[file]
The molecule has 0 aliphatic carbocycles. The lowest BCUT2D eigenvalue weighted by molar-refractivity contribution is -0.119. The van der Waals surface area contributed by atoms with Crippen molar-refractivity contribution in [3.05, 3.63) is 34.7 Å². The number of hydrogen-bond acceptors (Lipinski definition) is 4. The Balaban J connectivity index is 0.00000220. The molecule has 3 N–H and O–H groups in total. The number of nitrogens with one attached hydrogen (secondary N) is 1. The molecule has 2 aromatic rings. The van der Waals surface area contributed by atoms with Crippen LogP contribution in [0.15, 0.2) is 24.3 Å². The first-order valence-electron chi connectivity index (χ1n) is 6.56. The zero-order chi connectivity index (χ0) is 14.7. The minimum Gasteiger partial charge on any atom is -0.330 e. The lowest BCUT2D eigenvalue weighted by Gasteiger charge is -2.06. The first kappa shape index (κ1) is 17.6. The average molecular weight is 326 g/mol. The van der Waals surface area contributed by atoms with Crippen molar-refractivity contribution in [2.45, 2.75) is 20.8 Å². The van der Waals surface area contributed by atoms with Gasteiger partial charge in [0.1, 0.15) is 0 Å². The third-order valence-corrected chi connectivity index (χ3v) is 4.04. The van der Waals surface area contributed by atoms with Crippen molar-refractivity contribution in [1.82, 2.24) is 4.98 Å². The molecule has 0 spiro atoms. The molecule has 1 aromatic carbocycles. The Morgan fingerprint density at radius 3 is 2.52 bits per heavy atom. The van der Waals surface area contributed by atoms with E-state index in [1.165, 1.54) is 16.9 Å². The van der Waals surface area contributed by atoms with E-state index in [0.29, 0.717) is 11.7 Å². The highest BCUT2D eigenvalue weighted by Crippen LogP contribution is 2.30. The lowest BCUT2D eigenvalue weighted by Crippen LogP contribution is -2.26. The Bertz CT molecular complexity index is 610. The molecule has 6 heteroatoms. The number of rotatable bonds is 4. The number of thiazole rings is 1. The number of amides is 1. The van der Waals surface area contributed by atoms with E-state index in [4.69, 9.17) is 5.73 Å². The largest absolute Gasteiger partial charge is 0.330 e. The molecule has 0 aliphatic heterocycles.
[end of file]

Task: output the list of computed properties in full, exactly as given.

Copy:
The molecule has 0 aliphatic carbocycles. The lowest BCUT2D eigenvalue weighted by molar-refractivity contribution is -0.119. The van der Waals surface area contributed by atoms with Crippen molar-refractivity contribution in [3.05, 3.63) is 34.7 Å². The number of hydrogen-bond acceptors (Lipinski definition) is 4. The Balaban J connectivity index is 0.00000220. The molecule has 3 N–H and O–H groups in total. The number of nitrogens with one attached hydrogen (secondary N) is 1. The molecule has 2 aromatic rings. The van der Waals surface area contributed by atoms with Crippen LogP contribution in [0.15, 0.2) is 24.3 Å². The first-order valence-electron chi connectivity index (χ1n) is 6.56. The zero-order chi connectivity index (χ0) is 14.7. The minimum Gasteiger partial charge on any atom is -0.330 e. The lowest BCUT2D eigenvalue weighted by Gasteiger charge is -2.06. The first kappa shape index (κ1) is 17.6. The average molecular weight is 326 g/mol. The van der Waals surface area contributed by atoms with Crippen molar-refractivity contribution in [2.45, 2.75) is 20.8 Å². The van der Waals surface area contributed by atoms with Gasteiger partial charge in [0.1, 0.15) is 0 Å². The third-order valence-corrected chi connectivity index (χ3v) is 4.04. The van der Waals surface area contributed by atoms with Crippen molar-refractivity contribution in [1.82, 2.24) is 4.98 Å². The molecule has 0 spiro atoms. The molecule has 1 aromatic carbocycles. The Morgan fingerprint density at radius 3 is 2.52 bits per heavy atom. The van der Waals surface area contributed by atoms with E-state index in [1.165, 1.54) is 16.9 Å². The van der Waals surface area contributed by atoms with E-state index in [0.29, 0.717) is 11.7 Å². The highest BCUT2D eigenvalue weighted by Crippen LogP contribution is 2.30. The lowest BCUT2D eigenvalue weighted by Crippen LogP contribution is -2.26. The Bertz CT molecular complexity index is 610. The molecule has 6 heteroatoms. The number of rotatable bonds is 4. The number of thiazole rings is 1. The number of amides is 1. The van der Waals surface area contributed by atoms with E-state index in [4.69, 9.17) is 5.73 Å². The largest absolute Gasteiger partial charge is 0.330 e. The molecule has 0 aliphatic heterocycles.